The Soviet units which reached the outskirts of Warsaw in the final days of July 1944 had advanced from the 1st Belorussian Front in Western Ukraine as part of the Lublin–Brest Offensive, between the Lvov–Sandomierz Offensive on its left and Operation Bagration on its right. These two flanking operations were colossal defeats for the German army and completely destroyed a large number of German formations. As a consequence, the Germans at this time were desperately trying to put together a new force to hold the line of the Vistula, the last major river barrier between the Red Army and Germany proper, rushing in units in various stages of readiness from all over Europe. These included many infantry units of poor quality, and 4–5 high quality Panzer Divisions in the 39th Panzer Corps and 4th SS Panzer Corps pulled from their refits.
Other explanations for Soviet conduct are possible. The Red Army geared for a major thrust into the Balkans through Romania in mid-August and a large proportion of Soviet resources was sent in that direction, while the offensive in Poland was put on hold. Stalin had made a strategic decision to concentrate on occupying Eastern Europe, rather than on making a thrust toward Germany. The capture of Warsaw was not essential for the Soviets, as they had already seized a series of convenient bridgeheads to the south of Warsaw, and were concentrating on defending them against vigorous German counterattacks. Finally, the Soviet High Command may not have developed a coherent or appropriate strategy with regard to Warsaw because they were badly misinformed. Propaganda from the Polish Committee of National Liberation minimized the strength of the Home Army and portrayed them as Nazi sympathizers. Information submitted to Stalin by intelligence operatives or gathered from the frontline was often inaccurate or omitted key details. Possibly because the operatives were unable, due to the harsh political climate, to express opinions or report facts honestly, they "deliberately resorted to writing nonsense".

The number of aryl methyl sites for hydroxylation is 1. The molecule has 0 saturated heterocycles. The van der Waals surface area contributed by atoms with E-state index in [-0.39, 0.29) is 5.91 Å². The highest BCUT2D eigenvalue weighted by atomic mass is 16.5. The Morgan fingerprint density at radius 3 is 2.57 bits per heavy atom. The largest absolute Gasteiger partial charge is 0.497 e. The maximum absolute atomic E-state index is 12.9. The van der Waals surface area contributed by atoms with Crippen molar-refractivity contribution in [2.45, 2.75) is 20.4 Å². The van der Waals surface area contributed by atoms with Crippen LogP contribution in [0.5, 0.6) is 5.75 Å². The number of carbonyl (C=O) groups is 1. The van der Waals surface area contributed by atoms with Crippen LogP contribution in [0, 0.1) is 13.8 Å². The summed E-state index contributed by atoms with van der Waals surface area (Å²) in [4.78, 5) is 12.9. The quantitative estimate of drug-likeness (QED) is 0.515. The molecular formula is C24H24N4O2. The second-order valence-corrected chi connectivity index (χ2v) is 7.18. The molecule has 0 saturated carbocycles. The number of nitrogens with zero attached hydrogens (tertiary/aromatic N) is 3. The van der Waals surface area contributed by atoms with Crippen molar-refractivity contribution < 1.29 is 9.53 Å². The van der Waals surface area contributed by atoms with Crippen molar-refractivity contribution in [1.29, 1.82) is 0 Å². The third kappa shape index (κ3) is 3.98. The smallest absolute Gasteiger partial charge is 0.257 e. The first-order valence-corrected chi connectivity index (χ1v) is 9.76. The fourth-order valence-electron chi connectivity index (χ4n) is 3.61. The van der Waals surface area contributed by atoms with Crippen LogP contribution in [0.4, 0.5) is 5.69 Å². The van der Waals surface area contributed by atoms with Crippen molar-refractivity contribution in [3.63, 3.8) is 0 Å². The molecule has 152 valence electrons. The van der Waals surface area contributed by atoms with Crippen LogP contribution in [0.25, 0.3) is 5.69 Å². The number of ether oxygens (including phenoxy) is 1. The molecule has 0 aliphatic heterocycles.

According to David Glantz (military historian and a retired US Army colonel, as well as a member of the Russian Federation's Academy of Natural Sciences), the Red Army was simply unable to extend effective support to the uprising, which began too early, regardless of Stalin's political intentions. German military capabilities in August—early September were sufficient to halt any Soviet assistance to the Poles in Warsaw, were it intended. In addition, Glantz argued that Warsaw would be a costly city to clear of Germans and an unsuitable location as a start point for subsequent Red Army offensives.
Declassified documents from Soviet archives reveal that Stalin gave instructions to cut off the Warsaw resistance from any outside help. The urgent orders issued to the Red Army troops in Poland on 23 August 1944 stipulated that the Home Army units in Soviet-controlled areas should be prevented from reaching Warsaw and helping the Uprising, their members apprehended and disarmed. Only from mid-September, under pressure from the Western Allies, the Soviets began to provide some limited assistance to the resistance.
Modern Russian historians generally hold the view that the failure of the uprising in Warsaw was caused primarily by the mistakes of the leadership of the uprising. They point out that in July 1944, according to the Directive of the command, the Soviet troops did not have the goal of attacking Warsaw, but only to the suburbs of Warsaw – Prague with access to the Vistula river line. Since the Soviet command understood that it was unlikely to be possible to capture the bridges over the Vistula and the Germans would blow them up. The Soviet forces aimed to advance in the northern direction with the capture of East Prussia and with the priority task of reaching the line of the Vistula and Narew rivers and capturing bridgeheads. Then the offensive against East Prussia was to begin from these bridgeheads. ("on the West Bank of the Narew river in the area of Pultusk, Serotsk and South and North of Warsaw – on the West Bank of the Vistula river in the area of Demblin, Zvolen, Solec. In the future keep in mind to advance in the General direction of Thorn and Lodz").